Monday, March 05, 2007

Hindemith's Trauermusik



I have a liking for music that sounds dark. Life has its ups and downs, and dark music, in my opinion, provides an outlet to express the darker side of the human emotions: the agony, the misery, the sorrow, the pain, the torment and so forth.

When contrast against such dark moments, one can actually learn to appreciate the beauty that can be found almost everywhere, even in dark music. Maybe life isn't about being plain smooth sailing, but is about rising above the odds? It is not about being painless, but about being alive by experiencing the full magnitude of life's ups and downs?

Enough about my rambling, I shall take this chance to offer my readers some information regarding Paul Hindemith's Trauermusik for Viola and Orchestra (written in 1936). It will be performed live for the first time in Singapore on 16 Mar 2007, 7.30 p.m. in a classical music concert by NUS Symphony Orchestra. More details on the concert can be found here: http://www.sistic.com.sg/cms/events/index.html?content=698

If the English subtitles on my double bass scores are right, Trauermusik should mean Funeral Music.



There is a recording of Hindemith's Trauermusik by Cpo Records. Up on one of the pages of Amazon.com, one can listen to samples of this work for the viola and orchestra. I personally think that the sound of the viola can be more moving than that of the violin.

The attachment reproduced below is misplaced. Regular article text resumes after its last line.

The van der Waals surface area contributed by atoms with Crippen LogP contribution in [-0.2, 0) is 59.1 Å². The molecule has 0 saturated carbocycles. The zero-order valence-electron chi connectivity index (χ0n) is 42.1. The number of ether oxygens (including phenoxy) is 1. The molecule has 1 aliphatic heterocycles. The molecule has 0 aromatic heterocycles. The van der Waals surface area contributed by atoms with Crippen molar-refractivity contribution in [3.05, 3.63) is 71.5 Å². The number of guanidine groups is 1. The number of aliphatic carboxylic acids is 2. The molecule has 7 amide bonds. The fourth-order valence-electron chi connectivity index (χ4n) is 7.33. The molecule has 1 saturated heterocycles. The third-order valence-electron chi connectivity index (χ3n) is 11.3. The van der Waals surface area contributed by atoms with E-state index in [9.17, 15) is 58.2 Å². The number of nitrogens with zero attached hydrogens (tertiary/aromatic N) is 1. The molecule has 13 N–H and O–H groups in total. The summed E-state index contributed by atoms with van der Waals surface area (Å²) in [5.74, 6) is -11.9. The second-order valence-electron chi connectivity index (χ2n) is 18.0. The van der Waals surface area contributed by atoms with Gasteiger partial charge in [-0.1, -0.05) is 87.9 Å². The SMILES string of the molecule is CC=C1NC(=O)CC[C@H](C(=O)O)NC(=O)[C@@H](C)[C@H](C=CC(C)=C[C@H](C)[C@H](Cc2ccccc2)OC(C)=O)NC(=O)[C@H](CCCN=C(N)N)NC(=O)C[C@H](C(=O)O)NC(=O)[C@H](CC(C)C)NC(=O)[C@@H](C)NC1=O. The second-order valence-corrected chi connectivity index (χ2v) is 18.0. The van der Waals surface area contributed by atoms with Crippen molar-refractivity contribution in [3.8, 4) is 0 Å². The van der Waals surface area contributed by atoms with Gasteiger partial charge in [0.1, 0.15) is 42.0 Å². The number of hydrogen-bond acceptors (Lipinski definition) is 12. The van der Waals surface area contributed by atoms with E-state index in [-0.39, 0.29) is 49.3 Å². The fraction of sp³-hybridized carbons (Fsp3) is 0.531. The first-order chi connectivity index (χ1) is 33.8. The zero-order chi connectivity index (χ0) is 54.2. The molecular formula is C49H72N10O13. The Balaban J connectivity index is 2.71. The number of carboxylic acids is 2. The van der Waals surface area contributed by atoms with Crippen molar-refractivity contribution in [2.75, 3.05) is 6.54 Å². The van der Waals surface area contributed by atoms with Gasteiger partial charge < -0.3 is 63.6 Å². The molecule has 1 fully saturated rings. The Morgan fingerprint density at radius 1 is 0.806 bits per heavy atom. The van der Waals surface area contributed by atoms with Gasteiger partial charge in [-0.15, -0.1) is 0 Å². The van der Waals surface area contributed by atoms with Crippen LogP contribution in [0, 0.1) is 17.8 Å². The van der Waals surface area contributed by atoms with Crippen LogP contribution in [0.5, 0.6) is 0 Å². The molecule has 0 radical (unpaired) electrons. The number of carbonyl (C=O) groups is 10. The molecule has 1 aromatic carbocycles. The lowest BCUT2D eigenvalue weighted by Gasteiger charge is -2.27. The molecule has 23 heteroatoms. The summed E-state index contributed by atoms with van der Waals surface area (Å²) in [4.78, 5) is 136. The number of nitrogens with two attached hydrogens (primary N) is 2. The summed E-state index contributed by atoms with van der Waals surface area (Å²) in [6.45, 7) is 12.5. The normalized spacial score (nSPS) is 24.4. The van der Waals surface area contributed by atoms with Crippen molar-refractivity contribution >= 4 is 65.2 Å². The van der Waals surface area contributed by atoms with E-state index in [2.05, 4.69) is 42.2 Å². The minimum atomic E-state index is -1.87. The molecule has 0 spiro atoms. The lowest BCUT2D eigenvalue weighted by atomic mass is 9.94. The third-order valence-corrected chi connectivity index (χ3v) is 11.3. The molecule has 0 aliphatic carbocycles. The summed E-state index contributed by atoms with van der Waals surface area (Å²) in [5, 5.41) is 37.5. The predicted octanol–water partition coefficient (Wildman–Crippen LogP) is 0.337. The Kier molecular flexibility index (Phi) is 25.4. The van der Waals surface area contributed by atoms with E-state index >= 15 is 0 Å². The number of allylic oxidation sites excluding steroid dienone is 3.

Opening this work is a passage marked Langsam (Lento) which means "slow". Later, the performance directions indicate Ruhig bewegt which means "calm with movement" or "quietly moves". The third section is marked Lebhaft (Vivo) which basically means "lively (quick and lively)". The performance directions on the last section of the work indicate Sehr langsam which informs the performers to play that section very slowly. With that, the work eventually ends with silence.

I read a bit about Hindemith's philosophy of music on http://www.answers.com and I like this part of his philosophy: "To express what has never been said before, the musician must enter another dimension. He must explore the heights and the depths, the heights of the spiritual and the depths of the human soul."

I think the challenge would also be on the listeners to listen out for the heights of the spiritual and the depths of the human soul. If you would like to make the attempt to take up the challenge, do check out the concert on 16 Mar 2007 to hear Hindemith's Trauermusik live in Singapore!

Sturm und Drum
Date: 16 Mar 2007 (Fri)
Time: 7.30 p.m.
Venue: University Cultural Centre Hall, NUS
Ticket Price: $11 each (including $1 Sistic Booking Fee)


And here is some information about the (viola) soloist who will be playing in the above-mentioned concert:

Born in Russia, Anatoly Zelinksy studied at the Moscow Conservatory and the Kiev Academy of Music. He was Principal Violist of the National Symphony Orchestra of Ukraine and was conferred The Honored Artist of Ukraine in 1985. He was also the Principal Violist/Soloist of the Kristiansand Symphony, Norway and the Malaysian Philharmonic Orchestra. He has premiered many viola works and involved in many CD recordings. He is currently Principal Violist with the Christchurch Symphony Orchestra.


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References:
http://www.8notes.com
http://www.answers.com/topic/paul-hindemith
http://en.wikipedia.org/wiki/Paul_Hindemith

http://en.wikipedia.org/wiki/Viola

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Related post:
My-attempt-to-revise-for-music-theory

2 comments:

Simple American said...

Dark stuff huh?

You know I really want to get ahold of the complete Wagner's Der Ring. Se expensive though. But very powerful and Germanic. Of course it is an opera too.

Goldilocks said...

i agree that it's about raising against the odds.